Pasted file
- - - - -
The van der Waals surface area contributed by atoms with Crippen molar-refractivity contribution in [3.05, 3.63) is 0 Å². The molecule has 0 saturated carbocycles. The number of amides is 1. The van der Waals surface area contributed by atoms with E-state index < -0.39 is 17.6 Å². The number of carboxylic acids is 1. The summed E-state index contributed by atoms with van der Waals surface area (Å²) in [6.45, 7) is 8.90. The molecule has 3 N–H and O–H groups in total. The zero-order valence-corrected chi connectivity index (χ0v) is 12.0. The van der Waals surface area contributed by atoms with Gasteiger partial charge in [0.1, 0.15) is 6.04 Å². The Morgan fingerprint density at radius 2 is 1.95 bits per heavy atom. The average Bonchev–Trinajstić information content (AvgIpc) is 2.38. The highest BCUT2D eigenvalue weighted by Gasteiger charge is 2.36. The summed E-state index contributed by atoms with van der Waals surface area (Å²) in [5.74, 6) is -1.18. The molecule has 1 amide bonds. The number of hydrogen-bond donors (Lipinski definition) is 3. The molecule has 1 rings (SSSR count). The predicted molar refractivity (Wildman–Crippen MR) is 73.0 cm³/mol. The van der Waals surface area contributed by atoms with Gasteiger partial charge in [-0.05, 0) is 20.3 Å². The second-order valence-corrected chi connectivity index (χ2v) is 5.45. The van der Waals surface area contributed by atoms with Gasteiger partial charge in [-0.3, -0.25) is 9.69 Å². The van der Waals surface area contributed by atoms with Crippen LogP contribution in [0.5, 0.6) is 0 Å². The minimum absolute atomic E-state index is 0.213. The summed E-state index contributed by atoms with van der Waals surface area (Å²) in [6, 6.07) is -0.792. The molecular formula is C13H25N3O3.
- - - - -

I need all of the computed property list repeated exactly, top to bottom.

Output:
The van der Waals surface area contributed by atoms with Crippen molar-refractivity contribution in [3.05, 3.63) is 0 Å². The molecule has 0 saturated carbocycles. The number of amides is 1. The van der Waals surface area contributed by atoms with E-state index < -0.39 is 17.6 Å². The number of carboxylic acids is 1. The summed E-state index contributed by atoms with van der Waals surface area (Å²) in [6.45, 7) is 8.90. The molecule has 3 N–H and O–H groups in total. The zero-order valence-corrected chi connectivity index (χ0v) is 12.0. The van der Waals surface area contributed by atoms with Gasteiger partial charge in [0.1, 0.15) is 6.04 Å². The Morgan fingerprint density at radius 2 is 1.95 bits per heavy atom. The average Bonchev–Trinajstić information content (AvgIpc) is 2.38. The highest BCUT2D eigenvalue weighted by Gasteiger charge is 2.36. The summed E-state index contributed by atoms with van der Waals surface area (Å²) in [5.74, 6) is -1.18. The molecule has 1 amide bonds. The number of hydrogen-bond donors (Lipinski definition) is 3. The molecule has 1 rings (SSSR count). The predicted molar refractivity (Wildman–Crippen MR) is 73.0 cm³/mol. The van der Waals surface area contributed by atoms with Gasteiger partial charge in [-0.05, 0) is 20.3 Å². The second-order valence-corrected chi connectivity index (χ2v) is 5.45. The van der Waals surface area contributed by atoms with Gasteiger partial charge in [-0.3, -0.25) is 9.69 Å². The van der Waals surface area contributed by atoms with Crippen LogP contribution in [0.5, 0.6) is 0 Å². The minimum absolute atomic E-state index is 0.213. The summed E-state index contributed by atoms with van der Waals surface area (Å²) in [6, 6.07) is -0.792. The molecular formula is C13H25N3O3.